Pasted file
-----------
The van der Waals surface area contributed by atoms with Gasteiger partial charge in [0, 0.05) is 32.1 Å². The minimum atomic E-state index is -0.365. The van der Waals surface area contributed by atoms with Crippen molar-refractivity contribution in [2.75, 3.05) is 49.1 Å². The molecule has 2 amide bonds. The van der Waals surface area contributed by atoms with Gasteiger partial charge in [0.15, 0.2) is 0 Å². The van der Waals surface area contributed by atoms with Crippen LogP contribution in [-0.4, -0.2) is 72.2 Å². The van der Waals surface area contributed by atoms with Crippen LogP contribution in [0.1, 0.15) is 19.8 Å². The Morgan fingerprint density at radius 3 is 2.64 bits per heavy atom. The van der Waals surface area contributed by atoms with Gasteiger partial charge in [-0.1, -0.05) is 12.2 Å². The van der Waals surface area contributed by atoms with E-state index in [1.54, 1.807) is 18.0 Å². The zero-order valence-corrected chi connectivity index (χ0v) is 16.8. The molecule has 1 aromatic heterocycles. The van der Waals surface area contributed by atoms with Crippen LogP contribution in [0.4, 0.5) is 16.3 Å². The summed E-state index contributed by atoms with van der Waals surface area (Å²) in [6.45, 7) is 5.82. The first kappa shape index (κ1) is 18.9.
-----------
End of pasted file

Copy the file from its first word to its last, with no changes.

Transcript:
The van der Waals surface area contributed by atoms with Gasteiger partial charge in [0, 0.05) is 32.1 Å². The minimum atomic E-state index is -0.365. The van der Waals surface area contributed by atoms with Crippen molar-refractivity contribution in [2.75, 3.05) is 49.1 Å². The molecule has 2 amide bonds. The van der Waals surface area contributed by atoms with Gasteiger partial charge in [0.15, 0.2) is 0 Å². The van der Waals surface area contributed by atoms with Crippen LogP contribution in [-0.4, -0.2) is 72.2 Å². The van der Waals surface area contributed by atoms with Crippen LogP contribution in [0.1, 0.15) is 19.8 Å². The Morgan fingerprint density at radius 3 is 2.64 bits per heavy atom. The van der Waals surface area contributed by atoms with Gasteiger partial charge in [-0.1, -0.05) is 12.2 Å². The van der Waals surface area contributed by atoms with E-state index in [1.54, 1.807) is 18.0 Å². The zero-order valence-corrected chi connectivity index (χ0v) is 16.8. The molecule has 1 aromatic heterocycles. The van der Waals surface area contributed by atoms with Crippen LogP contribution in [0.4, 0.5) is 16.3 Å². The summed E-state index contributed by atoms with van der Waals surface area (Å²) in [6.45, 7) is 5.82. The first kappa shape index (κ1) is 18.9.